Building Positive Partnerships

Delaney Russell  

When a majority white-led organization such as the Sierra Club approaches a BIPOC-led environmental justice organization with an offer “to partner,” it can land with a great deal of ambivalence and skepticism.

Case in point: recently, our Clean Energy Team (CET) decided we could help reduce fossil fuel use by advertising the financial benefits of home energy audits to low-income residents of North Minneapolis.

Thinking residents would be more open to outreach from members of their own community, we reached out to Youth N’ Power (YNP), a partnership between Minnesota Interfaith Power and Light (MNIPL) and Redeemer Center for Life. YNP mentors young people (“apprentices”) from Minneapolis to organize for environmental justice. 

We were delighted to learn that the apprentices already were doing extensive outreach on home energy audits, they were interested in partnering with us, and that residents were excited about conserving energy.

However, a problem emerged. It turned out that residents weren’t signing up for the audits. 

Rather than continuing with our assumption about what folks need, we turned to the apprentices. If outreach wasn’t increasing energy audits, what did they think could?

The apprentices identified three barriers:

  1. Audits are scheduled months in advance

  2. Someone needs to be present during the audit but many audits are during traditional working hours and residents can’t take time off 

  3. Residents are wary of the potential for microaggressions from energy auditors outside their community.

We are now working together on how to accomplish our mutual goal (increase energy audits), which involves strategies to address the barriers identified by apprentices who possess the experience and knowledge to benefit their community. By deferring to their knowledge, we build our collective power and strengthen our partnership.

One option now in the works is to collaborate with Minneapolis home energy auditors to:

  1. Schedule "Home Energy Squad in Your Neighborhood" Days, where auditors could “drop in” that day with tips and supplies for homeowners and renters in dwellings up to four units.

  2. Schedule these events on evenings and weekends.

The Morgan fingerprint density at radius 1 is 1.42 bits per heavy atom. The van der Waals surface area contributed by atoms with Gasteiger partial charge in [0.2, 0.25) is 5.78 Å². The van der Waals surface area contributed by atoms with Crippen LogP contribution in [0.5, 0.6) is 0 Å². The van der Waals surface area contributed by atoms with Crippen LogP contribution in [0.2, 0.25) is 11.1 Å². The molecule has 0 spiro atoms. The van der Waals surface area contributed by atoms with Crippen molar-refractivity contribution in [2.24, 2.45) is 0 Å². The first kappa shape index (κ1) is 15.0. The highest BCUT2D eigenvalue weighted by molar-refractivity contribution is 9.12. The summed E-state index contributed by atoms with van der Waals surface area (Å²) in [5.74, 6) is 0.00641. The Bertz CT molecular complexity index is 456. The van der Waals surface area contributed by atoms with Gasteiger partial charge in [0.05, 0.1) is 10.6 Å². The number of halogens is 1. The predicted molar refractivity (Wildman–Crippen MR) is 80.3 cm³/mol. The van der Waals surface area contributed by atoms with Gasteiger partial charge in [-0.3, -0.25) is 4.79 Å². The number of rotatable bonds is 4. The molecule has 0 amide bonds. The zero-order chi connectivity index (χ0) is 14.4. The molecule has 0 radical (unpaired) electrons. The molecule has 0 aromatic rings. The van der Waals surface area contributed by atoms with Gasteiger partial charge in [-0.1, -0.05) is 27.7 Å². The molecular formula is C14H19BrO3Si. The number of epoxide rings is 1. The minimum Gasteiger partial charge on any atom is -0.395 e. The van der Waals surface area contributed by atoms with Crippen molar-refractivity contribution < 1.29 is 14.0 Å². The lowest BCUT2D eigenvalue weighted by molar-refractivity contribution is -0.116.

3. Include trained auditors who are from North Minneapolis. 

  4. Consider partnering with Xcel’s Multifamily Building Efficiency program for 5+unit dwellings. 

We would not have arrived at these solutions without closely collaborating with the apprentices. Through their on-the-ground work and ongoing research, our joint efforts resulted in outcomes that ultimately benefit the community.

Delaney Russell is the Environmental Justice Lead on the Clean Energy Team. When she’s not fighting for justice, you can find her on the pickleball court.

Youth N’ Power perspectives on partnering with white-led organizations

During the Clean Energy Team’s partnership with Youth N’ Power (YNP), our team learned (again) about our tendency to think we know what’s best for others. Luckily, the YNP apprentices were courageous enough to give us feedback and we knew enough to listen to it.

Below are some reflections and quotes directly from the apprentices. We share them in the hope that readers can also keep learning about how to be a good partner. 

Quotes are provided anonymously at the request of the youth. We honored their time and insights with small honoraria. 

“It’s hard to walk into a room where everyone else is white. I can’t necessarily relate to what people are saying or what they’re talking about has nothing to do with what I’ve experienced or gone through. And it’s hard to hear something that might be aggressive.”

“My people haven’t always had good experiences with white people so being in a white space makes me want to be quiet or not talk. And then, sometimes, when they ask me for my thoughts, they cut me off or go on to another question or look like they aren’t really listening. They don’t seem like they really want to hear my opinion, so I stop talking.” 

“If they ask my opinion and I tell them what’s important to me, they often say, ‘Oh that’s not what we’re here to talk about; we’ll have another meeting on that later.’ Or sometimes they ask me a question about what my community wants. I’d like to say, ‘If you want to hear what they want, go there and ask a variety of people!’”

“How are you supposed to trust someone when you don’t even see them twice? When an idea comes from people who aren’t from the community or who I haven’t seen before, I just don’t trust it. What do they really know about what we actually need?”

“Even after we come to their meetings, it’s hard to feel a ‘partnership’ with people if they don’t come to events or meetings we invite them to. Recently, for example, we had an event and invited everyone that says they’re our partner. And only one person came. That really hurt, when they say we’re important to them and we’ve made the effort to show up in their spaces. It makes it feel one-sided.”